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Moments with Moya

Tennis pro Carlos Moya urges people to do all they can to help tsunami victims

CAP-SPORTING, swaggering, long-legged tennis amateurs were just all around. Whether they were going to play or not, they lugged their racquets around, frequently gripping them tight and narrowing their eyes like they were right in the middle of a match. And they were all waiting for the defending champion of the Chennai Open ATP Tennis Tournament and world number five, Carlos Moya to arrive at Sports-Locker.

It was to be an informal question-answer session where Moya would talk of his favourite songs, his craving for crabs and such other balmy sides of his personality. At the end of it all, there was to be an auction of a Babolat racquet and bag used by Moya, the proceeds from which would aid tsunami victims. One of the organisers said the tennis star was, in fact, quite anxious about getting infected with some disease that might be in the air post-tsunami. Once reassured that it was silly to fear anything of the sort, Moya came forward to interact with some customers and budding tennis stars in the city.

Expresses concern

Still wearing the flower garland, he said that "it is really tragic, the amount of destruction and sorrow the tsunami has caused," and that he was "very concerned about the people who had lost almost everything they had". He urged the audience to do as much as they could to help the tsunami victims.

Immediately after he had finished his little speech, he was mobbed with questions about his method of play and his views on anything that was remotely related to tennis. One man asked Moya if Indian tennis players, being slightly built, could ever hope to make it big in the international arena. Playing the perfect diplomat, the tennis-pro reminded him that India had had great champions 20 years ago, and that he saw "more Indians coming in the future".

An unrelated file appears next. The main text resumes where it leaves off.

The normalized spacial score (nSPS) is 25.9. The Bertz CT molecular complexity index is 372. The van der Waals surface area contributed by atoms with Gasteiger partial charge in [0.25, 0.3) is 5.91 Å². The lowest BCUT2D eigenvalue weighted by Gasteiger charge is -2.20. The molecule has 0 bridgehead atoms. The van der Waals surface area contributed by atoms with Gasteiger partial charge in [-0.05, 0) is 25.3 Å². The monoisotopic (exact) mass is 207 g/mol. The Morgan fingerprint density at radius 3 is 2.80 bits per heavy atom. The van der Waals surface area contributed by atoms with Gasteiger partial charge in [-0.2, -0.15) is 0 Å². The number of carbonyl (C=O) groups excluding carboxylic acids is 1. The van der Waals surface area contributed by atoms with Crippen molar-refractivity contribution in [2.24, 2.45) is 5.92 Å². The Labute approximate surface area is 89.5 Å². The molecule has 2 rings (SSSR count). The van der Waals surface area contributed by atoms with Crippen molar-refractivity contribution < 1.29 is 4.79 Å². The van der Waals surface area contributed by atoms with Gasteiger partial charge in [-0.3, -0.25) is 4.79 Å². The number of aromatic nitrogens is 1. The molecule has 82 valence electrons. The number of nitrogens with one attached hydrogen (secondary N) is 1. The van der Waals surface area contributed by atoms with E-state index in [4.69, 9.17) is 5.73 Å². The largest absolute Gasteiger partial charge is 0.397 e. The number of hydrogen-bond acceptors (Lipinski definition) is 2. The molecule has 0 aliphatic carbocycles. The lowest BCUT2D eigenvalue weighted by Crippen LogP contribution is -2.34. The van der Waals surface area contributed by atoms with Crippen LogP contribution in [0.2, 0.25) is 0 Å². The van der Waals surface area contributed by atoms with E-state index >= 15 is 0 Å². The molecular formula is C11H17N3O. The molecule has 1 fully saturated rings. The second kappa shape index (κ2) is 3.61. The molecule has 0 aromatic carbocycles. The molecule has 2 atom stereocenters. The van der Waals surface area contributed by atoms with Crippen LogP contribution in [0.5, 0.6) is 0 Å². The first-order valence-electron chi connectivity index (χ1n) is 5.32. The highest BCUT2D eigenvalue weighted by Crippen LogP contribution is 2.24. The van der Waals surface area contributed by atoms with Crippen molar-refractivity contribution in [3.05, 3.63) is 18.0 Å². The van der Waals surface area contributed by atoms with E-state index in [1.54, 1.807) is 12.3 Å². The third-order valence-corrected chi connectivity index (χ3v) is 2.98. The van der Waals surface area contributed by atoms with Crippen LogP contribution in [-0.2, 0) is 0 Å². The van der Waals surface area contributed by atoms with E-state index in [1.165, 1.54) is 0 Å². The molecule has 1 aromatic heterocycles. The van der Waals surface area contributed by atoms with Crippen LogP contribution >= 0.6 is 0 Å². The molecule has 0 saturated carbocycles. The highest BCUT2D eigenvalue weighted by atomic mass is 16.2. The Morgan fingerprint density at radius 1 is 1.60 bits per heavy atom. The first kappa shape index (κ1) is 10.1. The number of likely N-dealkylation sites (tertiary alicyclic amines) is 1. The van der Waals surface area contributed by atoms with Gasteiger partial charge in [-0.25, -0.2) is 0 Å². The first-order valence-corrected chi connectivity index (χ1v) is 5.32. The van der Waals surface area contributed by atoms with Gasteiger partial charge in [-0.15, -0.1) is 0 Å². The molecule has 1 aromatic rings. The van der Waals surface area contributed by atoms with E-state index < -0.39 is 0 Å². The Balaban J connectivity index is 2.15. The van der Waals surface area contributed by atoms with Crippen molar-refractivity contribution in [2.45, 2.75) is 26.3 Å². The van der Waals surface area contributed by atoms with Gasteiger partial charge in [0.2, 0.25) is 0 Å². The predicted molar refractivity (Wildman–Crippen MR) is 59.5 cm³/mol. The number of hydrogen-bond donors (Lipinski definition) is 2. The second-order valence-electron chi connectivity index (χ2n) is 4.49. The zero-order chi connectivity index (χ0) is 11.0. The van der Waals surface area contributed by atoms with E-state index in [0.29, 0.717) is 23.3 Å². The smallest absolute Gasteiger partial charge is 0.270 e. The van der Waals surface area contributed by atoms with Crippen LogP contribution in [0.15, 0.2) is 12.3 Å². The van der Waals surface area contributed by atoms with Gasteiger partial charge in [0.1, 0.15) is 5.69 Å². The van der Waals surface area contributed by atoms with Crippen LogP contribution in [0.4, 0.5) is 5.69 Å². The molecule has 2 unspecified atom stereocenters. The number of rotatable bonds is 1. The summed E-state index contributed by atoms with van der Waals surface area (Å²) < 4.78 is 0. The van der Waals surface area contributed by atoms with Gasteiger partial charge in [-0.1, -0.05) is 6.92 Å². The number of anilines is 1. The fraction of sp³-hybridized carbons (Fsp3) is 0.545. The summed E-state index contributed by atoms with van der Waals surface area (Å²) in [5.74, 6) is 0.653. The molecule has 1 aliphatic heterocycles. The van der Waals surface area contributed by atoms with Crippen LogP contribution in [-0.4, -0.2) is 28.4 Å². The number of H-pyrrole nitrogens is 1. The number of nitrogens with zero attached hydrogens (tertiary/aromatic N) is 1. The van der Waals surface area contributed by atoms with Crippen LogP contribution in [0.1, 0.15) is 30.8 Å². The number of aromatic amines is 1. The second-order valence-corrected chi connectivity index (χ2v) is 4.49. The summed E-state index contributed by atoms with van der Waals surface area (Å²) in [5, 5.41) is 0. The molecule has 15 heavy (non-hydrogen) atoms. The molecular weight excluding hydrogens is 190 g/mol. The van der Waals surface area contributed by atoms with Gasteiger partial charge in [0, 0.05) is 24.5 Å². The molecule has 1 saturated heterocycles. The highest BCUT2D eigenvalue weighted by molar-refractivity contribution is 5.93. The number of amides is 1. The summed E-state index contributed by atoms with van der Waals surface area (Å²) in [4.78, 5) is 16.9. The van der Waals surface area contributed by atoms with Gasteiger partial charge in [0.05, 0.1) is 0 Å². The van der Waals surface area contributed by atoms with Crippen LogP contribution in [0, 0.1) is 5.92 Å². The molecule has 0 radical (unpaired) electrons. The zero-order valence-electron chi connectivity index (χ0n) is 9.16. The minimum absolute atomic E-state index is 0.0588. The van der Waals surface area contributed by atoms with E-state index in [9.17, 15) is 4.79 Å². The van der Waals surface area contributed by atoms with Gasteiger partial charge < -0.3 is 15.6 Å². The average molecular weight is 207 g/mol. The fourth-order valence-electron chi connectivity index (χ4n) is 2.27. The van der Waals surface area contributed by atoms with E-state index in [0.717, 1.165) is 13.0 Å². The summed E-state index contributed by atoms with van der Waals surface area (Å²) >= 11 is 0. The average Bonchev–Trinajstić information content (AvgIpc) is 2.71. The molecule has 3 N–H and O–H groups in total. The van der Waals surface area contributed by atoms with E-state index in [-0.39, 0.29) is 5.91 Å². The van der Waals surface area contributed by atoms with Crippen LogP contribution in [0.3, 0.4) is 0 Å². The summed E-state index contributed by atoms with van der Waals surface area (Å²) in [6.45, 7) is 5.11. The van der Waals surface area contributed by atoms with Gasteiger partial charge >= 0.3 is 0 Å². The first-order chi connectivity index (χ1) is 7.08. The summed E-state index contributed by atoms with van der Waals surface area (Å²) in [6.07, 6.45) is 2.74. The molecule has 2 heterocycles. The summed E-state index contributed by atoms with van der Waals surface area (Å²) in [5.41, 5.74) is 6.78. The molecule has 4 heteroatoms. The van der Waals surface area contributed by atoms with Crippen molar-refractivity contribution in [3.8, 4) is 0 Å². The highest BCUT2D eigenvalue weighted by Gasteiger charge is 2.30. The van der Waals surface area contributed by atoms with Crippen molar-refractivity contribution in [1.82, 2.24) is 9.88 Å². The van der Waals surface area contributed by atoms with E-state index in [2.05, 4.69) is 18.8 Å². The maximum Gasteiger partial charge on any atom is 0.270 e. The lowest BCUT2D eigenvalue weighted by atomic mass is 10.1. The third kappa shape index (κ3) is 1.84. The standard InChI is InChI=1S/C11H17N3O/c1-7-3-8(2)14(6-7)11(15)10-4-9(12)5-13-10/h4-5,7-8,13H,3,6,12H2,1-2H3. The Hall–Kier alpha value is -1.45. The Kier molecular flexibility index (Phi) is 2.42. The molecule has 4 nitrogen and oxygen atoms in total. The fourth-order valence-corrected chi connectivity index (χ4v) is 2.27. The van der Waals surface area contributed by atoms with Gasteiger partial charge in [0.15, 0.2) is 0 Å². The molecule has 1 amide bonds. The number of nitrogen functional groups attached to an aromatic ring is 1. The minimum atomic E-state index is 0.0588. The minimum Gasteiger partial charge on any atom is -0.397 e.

There were some great fans too, who kept yelling "King Carlos Moya!" every few minutes. One man picked up a racquet from the stands and waved it at Moya to catch his attention. When that succeeded, he asked him why he wore wristbands of different colours while playing. Obviously impressed and a bit embarrassed, Moya just shrugged and said, "I only try to match my T-shirt and shorts".

A Babolat racquet and bag, both autographed by Moya, were auctioned for Rs. 16,000 and Rs. 7,000 respectively. Once the preliminaries were over and done with, it was all the organisers could do to keep enthusiastic fans away from trying to take pictures with Moya.

ROHINI MOHAN

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